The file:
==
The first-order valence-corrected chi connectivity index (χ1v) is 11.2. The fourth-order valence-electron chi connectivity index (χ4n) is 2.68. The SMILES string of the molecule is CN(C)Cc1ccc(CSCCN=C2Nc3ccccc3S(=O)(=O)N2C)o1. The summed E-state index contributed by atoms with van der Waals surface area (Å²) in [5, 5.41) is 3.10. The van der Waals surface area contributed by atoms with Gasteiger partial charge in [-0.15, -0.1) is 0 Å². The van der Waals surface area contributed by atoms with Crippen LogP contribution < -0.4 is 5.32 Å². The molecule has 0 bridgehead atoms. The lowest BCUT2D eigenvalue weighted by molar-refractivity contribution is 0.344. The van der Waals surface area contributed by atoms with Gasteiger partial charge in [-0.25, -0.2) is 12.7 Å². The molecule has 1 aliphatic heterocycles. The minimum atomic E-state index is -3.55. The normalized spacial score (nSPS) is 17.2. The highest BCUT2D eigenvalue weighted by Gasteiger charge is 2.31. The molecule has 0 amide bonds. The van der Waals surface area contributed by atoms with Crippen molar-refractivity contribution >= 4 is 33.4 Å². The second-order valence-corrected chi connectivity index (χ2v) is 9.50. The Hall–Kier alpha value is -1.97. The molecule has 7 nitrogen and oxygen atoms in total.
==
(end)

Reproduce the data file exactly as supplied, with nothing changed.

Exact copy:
The first-order valence-corrected chi connectivity index (χ1v) is 11.2. The fourth-order valence-electron chi connectivity index (χ4n) is 2.68. The SMILES string of the molecule is CN(C)Cc1ccc(CSCCN=C2Nc3ccccc3S(=O)(=O)N2C)o1. The summed E-state index contributed by atoms with van der Waals surface area (Å²) in [5, 5.41) is 3.10. The van der Waals surface area contributed by atoms with Gasteiger partial charge in [-0.15, -0.1) is 0 Å². The van der Waals surface area contributed by atoms with Crippen LogP contribution < -0.4 is 5.32 Å². The molecule has 0 bridgehead atoms. The lowest BCUT2D eigenvalue weighted by molar-refractivity contribution is 0.344. The van der Waals surface area contributed by atoms with Gasteiger partial charge in [-0.25, -0.2) is 12.7 Å². The molecule has 1 aliphatic heterocycles. The minimum atomic E-state index is -3.55. The normalized spacial score (nSPS) is 17.2. The highest BCUT2D eigenvalue weighted by Gasteiger charge is 2.31. The molecule has 0 amide bonds. The van der Waals surface area contributed by atoms with Crippen molar-refractivity contribution >= 4 is 33.4 Å². The second-order valence-corrected chi connectivity index (χ2v) is 9.50. The Hall–Kier alpha value is -1.97. The molecule has 7 nitrogen and oxygen atoms in total.